Airline Competition

DOT's Implementation of Airline Regulatory Authority Gao ID: RCED-89-93 June 28, 1989

Pursuant to a congressional request, GAO examined the effectiveness of the Department of Transportation's (DOT) airline oversight activities, focusing on how DOT: (1) developed and implemented its policy for approving airline mergers; and (2) protected airline passengers from unfair and deceptive trade practices.

GAO found that: (1) major changes occurred in the airline industry between 1979, when the Civil Aeronautics Board (CAB) formed its assumptions about airline contestability, and 1985, when DOT used CAB assumptions to approve mergers; (2) airlines developed such new strategies as frequent-flyer programs and computerized reservations systems to compete for business and limit new competition; (3) DOT studied the roles of potential competitors, rather than the combined effects of the new strategies on competition; (4) DOT considered such physical barriers as airports' capacity to handle take-offs and landings as the only meaningful measure of whether a merger would significantly limit competition; (5) although the DOT merger authority under the CAB Sunset Act should have expired in 1988, an act anomaly allowed DOT to continue its authority to bring administrative proceedings against airline mergers that violated antitrust laws; and (6) although the Federal Trade Commission (FTC) and the Department of Justice continued to receive premerger notification, DOT and Justice would be the only two agencies that could stop mergers. GAO also found that: (1) DOT improved some aspects of its consumer protection functions; (2) DOT resolved almost 41,000 consumer complaints in 1987 and conducted 378 investigations in 1988 that resulted in $174,500 in fines for violations; (3) although DOT stated that a major priority of the investigative effort was to look for violation patterns, it failed to follow up on several companies' deceptive trade practices; and (4) DOT policies on deceptive advertising caused confusion and prompted state actions to establish other advertising guidelines.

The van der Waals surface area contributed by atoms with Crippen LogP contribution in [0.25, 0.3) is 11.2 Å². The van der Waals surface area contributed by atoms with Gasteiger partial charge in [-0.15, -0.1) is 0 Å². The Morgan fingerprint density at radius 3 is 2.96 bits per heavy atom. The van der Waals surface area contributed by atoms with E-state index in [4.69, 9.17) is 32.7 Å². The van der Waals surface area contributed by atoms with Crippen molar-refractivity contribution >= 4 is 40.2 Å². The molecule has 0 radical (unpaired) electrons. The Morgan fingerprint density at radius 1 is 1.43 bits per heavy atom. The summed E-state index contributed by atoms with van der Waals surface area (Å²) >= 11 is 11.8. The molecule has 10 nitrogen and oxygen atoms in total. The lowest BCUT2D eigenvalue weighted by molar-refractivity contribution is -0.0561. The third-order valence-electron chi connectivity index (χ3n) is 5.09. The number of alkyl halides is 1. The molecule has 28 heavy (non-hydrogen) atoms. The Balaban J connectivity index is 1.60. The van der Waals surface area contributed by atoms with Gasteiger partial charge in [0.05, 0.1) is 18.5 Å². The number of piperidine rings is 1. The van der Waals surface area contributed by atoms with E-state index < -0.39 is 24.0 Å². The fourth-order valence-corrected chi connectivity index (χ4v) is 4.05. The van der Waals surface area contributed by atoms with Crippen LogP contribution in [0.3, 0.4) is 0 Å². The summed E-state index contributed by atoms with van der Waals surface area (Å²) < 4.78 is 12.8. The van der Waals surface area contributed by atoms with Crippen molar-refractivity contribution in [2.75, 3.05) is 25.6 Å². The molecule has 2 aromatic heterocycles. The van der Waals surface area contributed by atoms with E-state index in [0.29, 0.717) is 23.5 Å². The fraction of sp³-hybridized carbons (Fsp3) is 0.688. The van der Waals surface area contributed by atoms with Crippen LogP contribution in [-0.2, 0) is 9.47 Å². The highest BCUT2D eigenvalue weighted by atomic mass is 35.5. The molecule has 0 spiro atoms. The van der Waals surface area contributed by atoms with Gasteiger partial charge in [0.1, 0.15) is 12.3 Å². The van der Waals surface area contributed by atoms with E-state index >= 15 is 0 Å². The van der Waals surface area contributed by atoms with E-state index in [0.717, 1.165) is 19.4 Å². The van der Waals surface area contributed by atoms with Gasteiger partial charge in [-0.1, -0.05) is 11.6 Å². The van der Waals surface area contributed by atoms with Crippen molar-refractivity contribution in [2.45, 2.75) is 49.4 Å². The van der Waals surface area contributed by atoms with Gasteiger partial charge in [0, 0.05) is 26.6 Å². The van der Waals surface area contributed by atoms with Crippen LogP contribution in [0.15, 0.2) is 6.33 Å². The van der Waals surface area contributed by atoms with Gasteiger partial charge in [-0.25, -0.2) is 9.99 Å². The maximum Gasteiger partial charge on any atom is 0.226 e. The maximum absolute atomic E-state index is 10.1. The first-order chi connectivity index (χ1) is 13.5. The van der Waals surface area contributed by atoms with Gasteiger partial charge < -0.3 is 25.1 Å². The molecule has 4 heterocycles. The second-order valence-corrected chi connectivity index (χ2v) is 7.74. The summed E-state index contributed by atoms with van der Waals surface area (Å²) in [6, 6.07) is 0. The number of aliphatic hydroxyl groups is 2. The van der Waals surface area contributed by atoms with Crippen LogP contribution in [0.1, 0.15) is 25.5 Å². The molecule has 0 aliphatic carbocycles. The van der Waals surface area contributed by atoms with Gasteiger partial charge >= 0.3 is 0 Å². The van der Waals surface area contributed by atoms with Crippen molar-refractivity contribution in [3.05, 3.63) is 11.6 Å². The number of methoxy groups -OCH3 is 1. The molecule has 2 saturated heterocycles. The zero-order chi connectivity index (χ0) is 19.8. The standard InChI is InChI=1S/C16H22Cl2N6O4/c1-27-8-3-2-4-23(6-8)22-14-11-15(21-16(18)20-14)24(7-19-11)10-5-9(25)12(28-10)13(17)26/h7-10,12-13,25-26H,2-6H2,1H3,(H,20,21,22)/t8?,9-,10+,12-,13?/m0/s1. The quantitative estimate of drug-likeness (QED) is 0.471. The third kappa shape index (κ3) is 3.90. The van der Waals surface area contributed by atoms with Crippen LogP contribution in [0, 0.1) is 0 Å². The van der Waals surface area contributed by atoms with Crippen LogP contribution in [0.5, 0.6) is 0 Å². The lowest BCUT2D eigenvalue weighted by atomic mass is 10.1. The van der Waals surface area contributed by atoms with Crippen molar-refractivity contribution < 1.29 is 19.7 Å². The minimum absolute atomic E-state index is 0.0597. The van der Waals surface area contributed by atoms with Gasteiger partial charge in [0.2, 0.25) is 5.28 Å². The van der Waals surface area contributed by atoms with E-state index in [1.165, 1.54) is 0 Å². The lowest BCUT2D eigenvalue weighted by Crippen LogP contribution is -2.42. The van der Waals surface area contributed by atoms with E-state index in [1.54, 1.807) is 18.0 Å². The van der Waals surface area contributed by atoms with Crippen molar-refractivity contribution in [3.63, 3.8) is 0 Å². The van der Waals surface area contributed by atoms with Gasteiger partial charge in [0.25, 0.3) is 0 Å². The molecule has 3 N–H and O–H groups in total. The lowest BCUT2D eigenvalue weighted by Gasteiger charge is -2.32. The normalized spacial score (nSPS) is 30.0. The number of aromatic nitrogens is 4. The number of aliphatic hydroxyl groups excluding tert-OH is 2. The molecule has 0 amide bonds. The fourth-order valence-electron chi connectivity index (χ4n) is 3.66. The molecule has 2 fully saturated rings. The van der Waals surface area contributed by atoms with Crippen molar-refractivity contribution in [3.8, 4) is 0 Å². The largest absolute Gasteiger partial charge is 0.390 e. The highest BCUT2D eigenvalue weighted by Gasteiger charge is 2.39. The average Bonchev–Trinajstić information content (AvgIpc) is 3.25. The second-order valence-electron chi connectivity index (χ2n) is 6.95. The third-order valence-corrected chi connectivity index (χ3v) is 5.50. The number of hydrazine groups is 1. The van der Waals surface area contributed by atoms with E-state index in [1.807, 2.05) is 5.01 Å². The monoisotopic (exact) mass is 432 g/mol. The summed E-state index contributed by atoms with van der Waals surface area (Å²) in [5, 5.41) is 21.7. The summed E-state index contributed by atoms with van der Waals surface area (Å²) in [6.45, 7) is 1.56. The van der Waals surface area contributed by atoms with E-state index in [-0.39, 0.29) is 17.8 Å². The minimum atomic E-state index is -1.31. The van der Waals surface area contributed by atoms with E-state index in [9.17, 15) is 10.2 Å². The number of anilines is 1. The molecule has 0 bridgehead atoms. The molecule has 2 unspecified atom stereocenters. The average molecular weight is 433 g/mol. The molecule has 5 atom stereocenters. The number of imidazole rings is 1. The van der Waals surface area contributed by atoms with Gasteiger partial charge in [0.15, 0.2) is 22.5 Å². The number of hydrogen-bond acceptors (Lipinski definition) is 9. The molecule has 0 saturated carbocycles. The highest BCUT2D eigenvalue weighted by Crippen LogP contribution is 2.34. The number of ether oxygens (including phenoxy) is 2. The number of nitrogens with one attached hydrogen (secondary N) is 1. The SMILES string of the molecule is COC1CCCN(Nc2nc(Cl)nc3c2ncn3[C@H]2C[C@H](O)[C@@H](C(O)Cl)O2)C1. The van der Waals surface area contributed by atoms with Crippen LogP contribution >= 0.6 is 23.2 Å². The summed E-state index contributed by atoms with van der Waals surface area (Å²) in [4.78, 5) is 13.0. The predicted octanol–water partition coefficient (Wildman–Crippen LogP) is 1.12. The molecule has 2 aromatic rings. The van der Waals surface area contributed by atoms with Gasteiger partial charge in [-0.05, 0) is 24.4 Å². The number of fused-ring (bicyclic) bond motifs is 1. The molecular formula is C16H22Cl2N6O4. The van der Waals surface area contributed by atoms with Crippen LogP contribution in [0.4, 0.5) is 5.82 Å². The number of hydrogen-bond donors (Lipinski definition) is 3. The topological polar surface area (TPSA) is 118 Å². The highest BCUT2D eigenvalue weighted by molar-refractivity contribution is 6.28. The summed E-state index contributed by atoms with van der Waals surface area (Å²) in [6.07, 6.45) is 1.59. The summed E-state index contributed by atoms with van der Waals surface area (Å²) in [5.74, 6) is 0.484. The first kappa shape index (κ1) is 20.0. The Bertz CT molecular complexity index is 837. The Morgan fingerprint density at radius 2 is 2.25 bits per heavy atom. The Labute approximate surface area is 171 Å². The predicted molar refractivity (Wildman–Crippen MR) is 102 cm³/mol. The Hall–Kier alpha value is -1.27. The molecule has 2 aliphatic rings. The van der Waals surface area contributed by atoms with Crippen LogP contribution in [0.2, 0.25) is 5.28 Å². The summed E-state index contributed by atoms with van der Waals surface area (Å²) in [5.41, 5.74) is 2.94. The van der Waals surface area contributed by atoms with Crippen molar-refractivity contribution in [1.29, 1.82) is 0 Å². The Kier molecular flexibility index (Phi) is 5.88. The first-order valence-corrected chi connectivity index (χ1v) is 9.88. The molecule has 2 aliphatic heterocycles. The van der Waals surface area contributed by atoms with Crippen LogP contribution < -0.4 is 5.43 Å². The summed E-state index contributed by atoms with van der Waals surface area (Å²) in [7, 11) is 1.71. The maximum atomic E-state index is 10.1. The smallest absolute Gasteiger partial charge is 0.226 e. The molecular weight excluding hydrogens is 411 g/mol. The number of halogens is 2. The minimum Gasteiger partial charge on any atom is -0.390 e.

Our recommendations from this work are listed below with a Contact for more information. Status will change from "In process" to "Open," "Closed - implemented," or "Closed - not implemented" based on our follow up work.

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